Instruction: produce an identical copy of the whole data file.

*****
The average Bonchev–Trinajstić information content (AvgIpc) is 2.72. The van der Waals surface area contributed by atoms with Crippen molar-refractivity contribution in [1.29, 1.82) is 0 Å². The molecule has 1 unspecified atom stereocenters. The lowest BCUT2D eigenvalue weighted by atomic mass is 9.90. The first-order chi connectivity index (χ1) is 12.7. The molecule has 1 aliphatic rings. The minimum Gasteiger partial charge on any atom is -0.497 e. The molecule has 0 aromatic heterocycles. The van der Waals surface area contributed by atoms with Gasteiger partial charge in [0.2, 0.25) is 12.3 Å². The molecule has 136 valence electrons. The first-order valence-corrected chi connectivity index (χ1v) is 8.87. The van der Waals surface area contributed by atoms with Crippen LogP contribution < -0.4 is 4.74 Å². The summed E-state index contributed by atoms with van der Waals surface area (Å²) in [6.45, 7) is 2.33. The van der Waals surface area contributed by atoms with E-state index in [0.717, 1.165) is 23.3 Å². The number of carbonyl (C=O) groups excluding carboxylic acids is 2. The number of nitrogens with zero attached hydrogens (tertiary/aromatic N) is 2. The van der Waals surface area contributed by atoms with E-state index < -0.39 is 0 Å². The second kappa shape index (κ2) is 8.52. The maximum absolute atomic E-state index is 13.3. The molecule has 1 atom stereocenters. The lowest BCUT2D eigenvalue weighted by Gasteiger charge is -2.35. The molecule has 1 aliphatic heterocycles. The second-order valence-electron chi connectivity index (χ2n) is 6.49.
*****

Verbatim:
The average Bonchev–Trinajstić information content (AvgIpc) is 2.72. The van der Waals surface area contributed by atoms with Crippen molar-refractivity contribution in [1.29, 1.82) is 0 Å². The molecule has 1 unspecified atom stereocenters. The lowest BCUT2D eigenvalue weighted by atomic mass is 9.90. The first-order chi connectivity index (χ1) is 12.7. The molecule has 1 aliphatic rings. The minimum Gasteiger partial charge on any atom is -0.497 e. The molecule has 0 aromatic heterocycles. The van der Waals surface area contributed by atoms with Gasteiger partial charge in [0.2, 0.25) is 12.3 Å². The molecule has 136 valence electrons. The first-order valence-corrected chi connectivity index (χ1v) is 8.87. The van der Waals surface area contributed by atoms with Crippen LogP contribution < -0.4 is 4.74 Å². The summed E-state index contributed by atoms with van der Waals surface area (Å²) in [6.45, 7) is 2.33. The van der Waals surface area contributed by atoms with E-state index in [0.717, 1.165) is 23.3 Å². The number of carbonyl (C=O) groups excluding carboxylic acids is 2. The number of nitrogens with zero attached hydrogens (tertiary/aromatic N) is 2. The van der Waals surface area contributed by atoms with E-state index < -0.39 is 0 Å². The second kappa shape index (κ2) is 8.52. The maximum absolute atomic E-state index is 13.3. The molecule has 1 atom stereocenters. The lowest BCUT2D eigenvalue weighted by Gasteiger charge is -2.35. The molecule has 1 aliphatic heterocycles. The second-order valence-electron chi connectivity index (χ2n) is 6.49.